Ross Island Bridge

Coordinates: 45°30′04″N 122°39′52″W / 45.50121°N 122.66454°W / 45.50121; -122.66454
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Ross Island Bridge
Viewed from the southeast in 2019, after repainting
Coordinates45°30′04″N 122°39′52″W / 45.50121°N 122.66454°W / 45.50121; -122.66454
Carries US 26
CrossesWillamette River
LocalePortland, Oregon
Official nameRoss Island Bridge
Maintained byODOT
DesignCantilever deck truss
Total length3,729 feet (1,137 m)[1]
Longest span535 feet (163 m)
OpenedDecember 21, 1926[1]

The Ross Island Bridge is a cantilever truss bridge that spans the Willamette River in Portland, Oregon. It carries U.S. Route 26 (Mount Hood Highway) across the river between southwest and southeast Portland. The bridge opened in 1926 and was designed by Gustav Lindenthal and honors Oregon pioneer Sherry Ross. It is named for its proximity to Ross Island. Although it looks like a deck arch bridge, it is a cantilever deck truss bridge, a rare type in Oregon.[1]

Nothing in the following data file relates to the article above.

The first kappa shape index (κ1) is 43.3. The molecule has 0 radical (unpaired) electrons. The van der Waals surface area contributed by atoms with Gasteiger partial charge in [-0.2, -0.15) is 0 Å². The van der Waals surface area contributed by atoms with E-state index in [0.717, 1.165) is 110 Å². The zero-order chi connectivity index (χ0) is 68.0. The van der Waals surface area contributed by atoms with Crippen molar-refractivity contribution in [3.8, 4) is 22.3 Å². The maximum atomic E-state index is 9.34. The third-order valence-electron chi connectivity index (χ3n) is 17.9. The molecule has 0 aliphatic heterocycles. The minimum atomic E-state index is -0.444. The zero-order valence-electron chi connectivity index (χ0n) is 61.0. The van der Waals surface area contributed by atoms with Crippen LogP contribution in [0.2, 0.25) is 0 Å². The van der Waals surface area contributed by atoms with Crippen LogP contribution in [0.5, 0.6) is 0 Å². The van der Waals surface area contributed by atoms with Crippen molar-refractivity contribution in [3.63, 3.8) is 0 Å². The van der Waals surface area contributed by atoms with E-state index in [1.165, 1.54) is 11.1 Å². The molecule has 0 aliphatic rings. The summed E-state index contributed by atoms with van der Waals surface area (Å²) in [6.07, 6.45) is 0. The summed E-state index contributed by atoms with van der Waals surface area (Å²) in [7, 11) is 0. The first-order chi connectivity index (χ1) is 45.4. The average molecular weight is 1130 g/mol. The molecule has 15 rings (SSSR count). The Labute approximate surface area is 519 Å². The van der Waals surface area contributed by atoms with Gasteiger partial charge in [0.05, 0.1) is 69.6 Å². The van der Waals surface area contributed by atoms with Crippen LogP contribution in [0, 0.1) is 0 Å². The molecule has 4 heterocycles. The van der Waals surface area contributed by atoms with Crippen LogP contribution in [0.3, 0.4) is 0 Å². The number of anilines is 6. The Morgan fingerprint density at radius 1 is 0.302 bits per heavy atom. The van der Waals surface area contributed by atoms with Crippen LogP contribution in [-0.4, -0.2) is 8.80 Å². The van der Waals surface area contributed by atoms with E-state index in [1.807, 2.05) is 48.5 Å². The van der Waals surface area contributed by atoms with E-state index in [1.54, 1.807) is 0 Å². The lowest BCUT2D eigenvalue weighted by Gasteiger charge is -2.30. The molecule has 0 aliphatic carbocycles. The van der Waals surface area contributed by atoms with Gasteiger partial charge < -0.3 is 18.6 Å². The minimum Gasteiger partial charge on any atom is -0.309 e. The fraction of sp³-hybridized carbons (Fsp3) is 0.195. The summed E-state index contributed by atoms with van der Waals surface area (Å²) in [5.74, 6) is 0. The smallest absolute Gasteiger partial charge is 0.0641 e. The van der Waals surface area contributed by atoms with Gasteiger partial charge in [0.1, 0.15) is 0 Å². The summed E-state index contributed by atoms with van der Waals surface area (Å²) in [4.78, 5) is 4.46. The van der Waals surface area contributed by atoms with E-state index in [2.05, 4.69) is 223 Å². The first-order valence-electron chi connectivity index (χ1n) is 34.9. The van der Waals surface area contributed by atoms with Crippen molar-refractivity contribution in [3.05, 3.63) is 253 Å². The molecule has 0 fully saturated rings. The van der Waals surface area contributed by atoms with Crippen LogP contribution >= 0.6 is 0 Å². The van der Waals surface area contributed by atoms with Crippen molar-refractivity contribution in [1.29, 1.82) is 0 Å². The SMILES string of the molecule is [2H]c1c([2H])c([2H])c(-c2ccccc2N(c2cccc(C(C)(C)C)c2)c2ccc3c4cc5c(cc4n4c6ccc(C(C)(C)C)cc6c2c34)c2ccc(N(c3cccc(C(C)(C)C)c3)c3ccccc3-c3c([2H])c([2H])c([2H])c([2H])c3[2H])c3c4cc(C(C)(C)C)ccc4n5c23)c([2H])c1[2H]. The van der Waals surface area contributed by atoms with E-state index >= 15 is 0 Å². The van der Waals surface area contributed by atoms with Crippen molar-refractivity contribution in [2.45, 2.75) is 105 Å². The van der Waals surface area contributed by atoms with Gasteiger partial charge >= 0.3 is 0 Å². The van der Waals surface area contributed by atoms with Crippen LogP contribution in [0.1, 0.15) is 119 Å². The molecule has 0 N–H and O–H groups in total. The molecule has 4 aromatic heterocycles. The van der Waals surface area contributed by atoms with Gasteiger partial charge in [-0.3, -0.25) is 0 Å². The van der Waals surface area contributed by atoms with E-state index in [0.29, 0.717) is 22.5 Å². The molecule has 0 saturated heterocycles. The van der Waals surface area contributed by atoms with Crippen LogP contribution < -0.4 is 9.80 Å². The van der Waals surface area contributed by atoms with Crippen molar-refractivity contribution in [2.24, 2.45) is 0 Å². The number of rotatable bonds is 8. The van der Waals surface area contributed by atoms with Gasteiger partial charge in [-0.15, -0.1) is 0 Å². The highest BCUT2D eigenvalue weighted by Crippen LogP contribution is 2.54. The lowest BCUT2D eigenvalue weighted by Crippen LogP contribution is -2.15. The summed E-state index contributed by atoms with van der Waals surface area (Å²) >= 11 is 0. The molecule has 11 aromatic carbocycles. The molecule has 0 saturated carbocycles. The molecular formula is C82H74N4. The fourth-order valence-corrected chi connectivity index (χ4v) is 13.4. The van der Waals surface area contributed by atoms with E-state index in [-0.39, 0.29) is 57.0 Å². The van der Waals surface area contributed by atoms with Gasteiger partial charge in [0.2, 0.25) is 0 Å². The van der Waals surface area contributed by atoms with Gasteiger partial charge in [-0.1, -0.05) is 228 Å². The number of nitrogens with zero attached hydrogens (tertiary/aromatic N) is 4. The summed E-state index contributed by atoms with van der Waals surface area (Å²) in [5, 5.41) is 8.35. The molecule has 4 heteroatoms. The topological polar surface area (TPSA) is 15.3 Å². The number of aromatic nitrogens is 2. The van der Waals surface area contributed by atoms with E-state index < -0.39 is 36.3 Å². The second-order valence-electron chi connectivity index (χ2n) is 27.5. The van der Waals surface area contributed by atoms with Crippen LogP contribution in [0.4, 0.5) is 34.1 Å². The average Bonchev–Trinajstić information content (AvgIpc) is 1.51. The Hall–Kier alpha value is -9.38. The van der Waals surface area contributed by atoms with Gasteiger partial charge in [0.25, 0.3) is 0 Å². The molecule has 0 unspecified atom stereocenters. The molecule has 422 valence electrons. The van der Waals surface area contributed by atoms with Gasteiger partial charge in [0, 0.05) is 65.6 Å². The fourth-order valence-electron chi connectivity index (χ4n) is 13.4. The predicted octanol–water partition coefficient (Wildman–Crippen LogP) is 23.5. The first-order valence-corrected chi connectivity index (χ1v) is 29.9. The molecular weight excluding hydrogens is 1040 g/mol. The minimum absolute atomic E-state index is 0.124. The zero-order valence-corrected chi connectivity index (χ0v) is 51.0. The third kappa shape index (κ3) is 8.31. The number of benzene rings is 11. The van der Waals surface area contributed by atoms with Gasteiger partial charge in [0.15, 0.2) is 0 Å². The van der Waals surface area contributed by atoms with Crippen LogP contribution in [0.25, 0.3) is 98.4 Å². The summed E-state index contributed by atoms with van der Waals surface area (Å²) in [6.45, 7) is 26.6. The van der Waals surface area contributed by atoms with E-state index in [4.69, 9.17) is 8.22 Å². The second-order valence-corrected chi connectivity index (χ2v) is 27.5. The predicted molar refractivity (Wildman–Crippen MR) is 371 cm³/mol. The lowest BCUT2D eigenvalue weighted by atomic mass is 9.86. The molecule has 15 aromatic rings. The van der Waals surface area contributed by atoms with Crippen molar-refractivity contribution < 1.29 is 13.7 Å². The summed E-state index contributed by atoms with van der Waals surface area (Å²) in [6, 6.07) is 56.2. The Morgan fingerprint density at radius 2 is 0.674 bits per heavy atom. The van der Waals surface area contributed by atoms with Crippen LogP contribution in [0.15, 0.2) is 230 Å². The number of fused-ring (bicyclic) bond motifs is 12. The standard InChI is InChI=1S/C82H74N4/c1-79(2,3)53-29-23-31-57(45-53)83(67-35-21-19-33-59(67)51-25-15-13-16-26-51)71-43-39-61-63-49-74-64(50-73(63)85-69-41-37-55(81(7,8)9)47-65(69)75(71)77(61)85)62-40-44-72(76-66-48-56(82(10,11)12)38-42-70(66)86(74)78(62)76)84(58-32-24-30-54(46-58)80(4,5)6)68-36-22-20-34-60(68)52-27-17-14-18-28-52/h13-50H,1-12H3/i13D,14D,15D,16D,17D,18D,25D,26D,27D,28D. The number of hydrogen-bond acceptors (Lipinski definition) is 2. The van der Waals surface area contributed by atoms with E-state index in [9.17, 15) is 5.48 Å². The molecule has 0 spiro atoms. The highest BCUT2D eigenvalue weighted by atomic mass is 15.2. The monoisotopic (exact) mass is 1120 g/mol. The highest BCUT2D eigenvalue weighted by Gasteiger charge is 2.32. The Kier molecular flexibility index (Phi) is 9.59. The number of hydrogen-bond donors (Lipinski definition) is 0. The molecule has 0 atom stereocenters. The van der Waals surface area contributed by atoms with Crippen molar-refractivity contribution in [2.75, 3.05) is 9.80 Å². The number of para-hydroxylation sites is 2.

History and description[edit]

The bridge was part of the unprecedented period of bridge building in Portland during the 1920s. It was opened on December 21, 1926, and cost $2 million to construct. The bridge was designed by a famous engineer named Gustav Lindenthal.[1][2]

The bridge is named for its location close to Ross Island, an island in the Willamette River which measures about one-and-a-half by one mile. The bridge is about 800 feet (240 m) north of the island and does not connect with, nor does it provide access to, Ross Island. There is a pedestrian walkway on the north side of the bridge, with no barrier between the sidewalk and the westbound right lane. The bridge originally had sidewalks on both sides, but the one on the south side was removed in 1958, to provide more space for vehicles.[1]

A pedestrian underpass was built at SW Kelly Avenue and SW Naito Parkway in 1942 by the state of Oregon in conjunction with the Ross Island Bridge project.[3]

Viewed from the south-southeast, with the Tilikum Crossing visible in the background